Benjamin Franklin Papers

The Committee for Foreign Affairs to the American Commissioners, 15 May 1778

The Committee for Foreign Affairs to the American Commissioners

ALS: American Philosophical Society; copies: Library of Congress, National Archives; transcript: National Archives; two incomplete copies:5 Harvard University Library

In Committee for foreign Affairs York Town,
May 15 1778


Your pressing request for 5000 Hhds. of Tobacco,6 is a matter as embarrassing to Congress as to yourselves. Their anxiety to get it to you is as great as yours to receive it. We have already lost considerable Quantities in the attempt, and thereby furnished our Enemy, Gratis, with what was designed to discharge your Contracts with, and promote the Interest and Commerce of our Friends. We request your particular attention to this information. It is a matter of the highest moment to our allies as well as to ourselves. In the present State of things it is very probable that England will not interrupt the Trade of France in her own Bottoms, and our desire is, as well for her Benifit as ours, that France would open the Trade from her own Ports, so that the Intentional advantages of the Treaties may fully operate to both Countries; We need not enlarge on this head, as your own discernment and Judgment will furnish you with all the reasons necessary therefor.

In addition to what is mentioned in our Letter No. 77 respecting the 11th and 12 Articles we observe that the 12th is capable of an interpretation and misuse, which was probably not thought of at the Time of Constructing it, which is, that it opens a door for all or a great part of the Trade of America to be carried thro the french Islands to Europe, and puts all future regulations out of our Power, either of Imposts or Prohibition, which tho’ we might never find our Interest to use, yet it is the keeping those in our Power, that will hereafter enable us to preserve equality with, and regulate the Imports of the Countries we trade with. The General Trade of France is not under the like restriction; every Article on our part being Staked against the Single Article of Melasses on theirs. Therefore the Congress thinks it more liberal and Consistent that both Articles should be expunged.8

We have no material military Transactions to acquaint you with. The Enemy yet remain in Philadelphia, but some late movements make it probable they will not stay long. Our Army is yet at the Valley forge. The Enemy thro’ the Course of the winter have carried on a low, pitiful, and disgraceful kind of war against Individuals whom they picked up by sending out little parties for that purpose and revengefully burning several of their houses. Yet all this militates against themselves, by keeping up an inflamable Indignation in the Country towards them; and on the whole, we know not which most to wonder at, their folly in making us hate them, after their inability for Conquest and desires of Peace are confest, or their Scandalous barbarity in expressing their Resentments.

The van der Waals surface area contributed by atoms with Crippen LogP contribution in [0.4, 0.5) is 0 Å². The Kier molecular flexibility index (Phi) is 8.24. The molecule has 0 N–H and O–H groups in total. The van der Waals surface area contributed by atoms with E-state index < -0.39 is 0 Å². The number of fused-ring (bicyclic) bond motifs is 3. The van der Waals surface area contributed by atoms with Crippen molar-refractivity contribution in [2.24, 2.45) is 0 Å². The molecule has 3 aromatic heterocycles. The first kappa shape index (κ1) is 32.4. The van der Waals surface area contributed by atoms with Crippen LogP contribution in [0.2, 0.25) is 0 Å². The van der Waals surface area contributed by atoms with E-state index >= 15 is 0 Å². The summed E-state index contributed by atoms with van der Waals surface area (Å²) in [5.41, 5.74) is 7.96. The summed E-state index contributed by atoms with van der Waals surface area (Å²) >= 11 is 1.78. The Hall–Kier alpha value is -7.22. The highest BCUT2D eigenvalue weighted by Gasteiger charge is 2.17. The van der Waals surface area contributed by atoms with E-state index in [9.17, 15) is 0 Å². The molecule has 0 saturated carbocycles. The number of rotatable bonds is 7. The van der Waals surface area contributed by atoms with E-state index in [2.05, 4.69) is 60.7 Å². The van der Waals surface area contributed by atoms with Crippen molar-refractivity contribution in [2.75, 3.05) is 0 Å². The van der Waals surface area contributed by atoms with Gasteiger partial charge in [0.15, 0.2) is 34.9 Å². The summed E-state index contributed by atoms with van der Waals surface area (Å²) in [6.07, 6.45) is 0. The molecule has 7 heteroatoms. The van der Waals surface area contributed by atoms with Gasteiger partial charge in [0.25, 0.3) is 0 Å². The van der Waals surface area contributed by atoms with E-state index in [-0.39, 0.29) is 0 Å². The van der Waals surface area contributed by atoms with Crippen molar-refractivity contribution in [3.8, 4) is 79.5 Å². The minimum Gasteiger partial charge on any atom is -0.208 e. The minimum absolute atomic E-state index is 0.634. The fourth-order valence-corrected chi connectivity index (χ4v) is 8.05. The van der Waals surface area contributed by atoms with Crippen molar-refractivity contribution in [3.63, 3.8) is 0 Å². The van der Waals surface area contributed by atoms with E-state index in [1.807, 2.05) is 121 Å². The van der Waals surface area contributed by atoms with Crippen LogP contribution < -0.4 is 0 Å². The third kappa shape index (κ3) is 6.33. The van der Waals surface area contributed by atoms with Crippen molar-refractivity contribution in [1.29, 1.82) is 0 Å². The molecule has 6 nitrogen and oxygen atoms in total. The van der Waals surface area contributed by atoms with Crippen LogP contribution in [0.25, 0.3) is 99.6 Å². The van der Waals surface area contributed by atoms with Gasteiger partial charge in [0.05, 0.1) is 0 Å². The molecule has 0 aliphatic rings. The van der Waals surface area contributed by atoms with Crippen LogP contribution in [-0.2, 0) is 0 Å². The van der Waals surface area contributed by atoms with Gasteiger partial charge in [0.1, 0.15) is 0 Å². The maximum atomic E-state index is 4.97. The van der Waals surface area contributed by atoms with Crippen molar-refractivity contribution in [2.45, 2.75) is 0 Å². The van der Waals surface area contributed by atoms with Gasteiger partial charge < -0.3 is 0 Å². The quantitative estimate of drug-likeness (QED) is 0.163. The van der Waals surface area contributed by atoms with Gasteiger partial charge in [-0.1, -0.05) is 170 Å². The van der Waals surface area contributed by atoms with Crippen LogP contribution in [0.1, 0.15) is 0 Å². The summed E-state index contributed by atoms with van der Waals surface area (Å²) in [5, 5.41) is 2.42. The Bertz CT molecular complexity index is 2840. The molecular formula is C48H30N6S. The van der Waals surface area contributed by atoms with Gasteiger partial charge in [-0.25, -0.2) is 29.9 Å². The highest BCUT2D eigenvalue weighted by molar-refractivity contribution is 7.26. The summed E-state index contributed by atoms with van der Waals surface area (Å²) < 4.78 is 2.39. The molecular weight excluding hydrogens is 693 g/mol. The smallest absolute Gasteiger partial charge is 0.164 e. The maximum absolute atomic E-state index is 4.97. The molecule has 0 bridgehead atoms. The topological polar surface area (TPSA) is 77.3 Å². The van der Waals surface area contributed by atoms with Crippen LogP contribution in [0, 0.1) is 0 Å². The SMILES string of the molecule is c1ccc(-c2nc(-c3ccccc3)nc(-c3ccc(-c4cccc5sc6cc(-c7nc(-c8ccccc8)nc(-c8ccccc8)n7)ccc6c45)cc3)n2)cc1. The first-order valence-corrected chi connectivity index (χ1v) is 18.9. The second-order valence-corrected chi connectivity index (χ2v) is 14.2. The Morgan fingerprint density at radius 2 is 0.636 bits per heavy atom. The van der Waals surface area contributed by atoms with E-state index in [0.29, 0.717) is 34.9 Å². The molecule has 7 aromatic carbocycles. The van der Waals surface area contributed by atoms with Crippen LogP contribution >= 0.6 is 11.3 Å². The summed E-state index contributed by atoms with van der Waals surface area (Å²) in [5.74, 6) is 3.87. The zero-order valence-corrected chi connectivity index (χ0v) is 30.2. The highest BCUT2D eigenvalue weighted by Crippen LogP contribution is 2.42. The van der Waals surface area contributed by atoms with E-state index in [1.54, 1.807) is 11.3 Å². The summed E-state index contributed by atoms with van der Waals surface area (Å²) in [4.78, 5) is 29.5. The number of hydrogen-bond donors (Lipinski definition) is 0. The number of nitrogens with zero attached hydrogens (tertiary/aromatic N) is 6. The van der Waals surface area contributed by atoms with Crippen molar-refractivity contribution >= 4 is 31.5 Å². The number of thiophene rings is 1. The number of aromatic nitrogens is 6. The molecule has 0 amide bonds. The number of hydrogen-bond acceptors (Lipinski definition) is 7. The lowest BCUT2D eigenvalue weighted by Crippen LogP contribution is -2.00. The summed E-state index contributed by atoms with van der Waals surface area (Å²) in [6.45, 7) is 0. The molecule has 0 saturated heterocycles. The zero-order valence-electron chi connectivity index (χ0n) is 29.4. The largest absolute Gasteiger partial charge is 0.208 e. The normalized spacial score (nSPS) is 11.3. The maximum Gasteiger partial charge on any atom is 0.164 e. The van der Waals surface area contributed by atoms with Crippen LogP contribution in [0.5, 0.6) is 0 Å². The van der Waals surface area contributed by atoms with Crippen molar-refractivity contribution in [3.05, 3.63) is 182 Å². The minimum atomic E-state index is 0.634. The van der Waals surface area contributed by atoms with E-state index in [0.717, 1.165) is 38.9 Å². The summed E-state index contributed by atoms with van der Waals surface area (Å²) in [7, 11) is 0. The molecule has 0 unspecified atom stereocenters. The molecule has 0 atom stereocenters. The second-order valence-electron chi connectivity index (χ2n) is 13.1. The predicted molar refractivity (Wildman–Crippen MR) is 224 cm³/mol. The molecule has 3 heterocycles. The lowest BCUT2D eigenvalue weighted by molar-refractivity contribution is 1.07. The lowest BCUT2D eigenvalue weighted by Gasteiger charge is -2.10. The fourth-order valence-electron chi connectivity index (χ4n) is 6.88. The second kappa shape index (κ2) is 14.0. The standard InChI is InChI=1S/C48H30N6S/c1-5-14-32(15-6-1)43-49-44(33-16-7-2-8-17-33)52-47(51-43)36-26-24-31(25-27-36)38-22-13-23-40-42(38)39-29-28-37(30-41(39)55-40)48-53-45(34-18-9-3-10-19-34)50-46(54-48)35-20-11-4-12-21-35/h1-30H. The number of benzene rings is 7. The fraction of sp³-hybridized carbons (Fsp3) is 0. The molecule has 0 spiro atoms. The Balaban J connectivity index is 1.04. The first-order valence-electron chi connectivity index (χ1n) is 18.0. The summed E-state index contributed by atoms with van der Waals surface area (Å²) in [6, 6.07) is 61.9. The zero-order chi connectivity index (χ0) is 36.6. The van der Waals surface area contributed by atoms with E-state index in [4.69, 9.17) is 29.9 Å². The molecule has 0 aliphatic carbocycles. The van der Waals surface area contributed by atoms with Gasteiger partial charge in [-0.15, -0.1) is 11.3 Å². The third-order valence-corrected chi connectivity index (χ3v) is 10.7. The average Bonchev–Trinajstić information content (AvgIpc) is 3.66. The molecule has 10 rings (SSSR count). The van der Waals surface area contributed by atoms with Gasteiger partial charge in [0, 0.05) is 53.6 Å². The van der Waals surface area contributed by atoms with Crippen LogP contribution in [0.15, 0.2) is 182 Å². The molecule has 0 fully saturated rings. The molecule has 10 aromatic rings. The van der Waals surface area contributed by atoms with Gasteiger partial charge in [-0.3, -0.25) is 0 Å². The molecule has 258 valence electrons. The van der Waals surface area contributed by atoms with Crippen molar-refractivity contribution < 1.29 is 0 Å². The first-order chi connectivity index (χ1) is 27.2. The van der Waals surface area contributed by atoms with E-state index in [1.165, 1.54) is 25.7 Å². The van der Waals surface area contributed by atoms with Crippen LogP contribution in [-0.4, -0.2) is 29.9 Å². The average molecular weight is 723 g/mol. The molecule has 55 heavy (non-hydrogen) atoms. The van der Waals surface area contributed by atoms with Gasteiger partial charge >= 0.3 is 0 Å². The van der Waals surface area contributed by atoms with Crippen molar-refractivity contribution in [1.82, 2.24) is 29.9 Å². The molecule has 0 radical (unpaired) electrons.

You will see, Gentlemen, by the Contract which the commercial Committee has signed with the Agent of Mr. Beaumarchais that Congress was desirous of keeping a middle Course, so as not to appear to slight any determined Generosity of the French Court, and at the same Time to show a Promptness to discharge honourably the Debts which may be justly charged against these States by any Persons.9 We depend upon you to explain the Affairs fully, as you seem to make a Distinction between the military Stores and the other Invoices, while no such Distinction appears in the Letters of Mr. Deane and Mr. Beaumarchais. In short, we are rather more undetermined by your late Dispatches than we were by your long Silence.

Congress being at this Time deeply engaged in a Variety of pressing Business and the foreign Committee thin of Members you will be pleased to excuse us from being more particular in our Answer to your several Dispatches as well as in our Information of the State of our Affairs. We are Gentlemen Your very humble Servants

Richard Henry Lee
James Lovell

PS You will see what we have written to Mr. Dumas,1 and will point out to us what will be our Line of Honour to him and Justice to these States.

The Honble. Commissioners at Paris

Notation: May 15. 1778

Endorsed by John Adams: Comtee. foreign affairs. May 15 ans. July 29. 1778

[Note numbering follows the Franklin Papers source.]

5The first three paragraphs of the ALS are in a different hand from the remainder, which is probably in Lovell’s; the Harvard copies are a fragment of the first paragraph and the whole of the second.

6The most recent request was on Feb. 16: above, XXV, 676.

7The digit, missing in the ALS, is supplied from the copies and refers to the committee’s letter of May 14.

8The rejection of these articles is mentioned in the letter just cited, and discussed at length in the annotation of it in Taylor, Adams Papers, VI, 119–20.

9For the contract see the commerce committee to the commissioners below, May 16.

1Wharton, Diplomatic Correspondence, II, 580.

Index Entries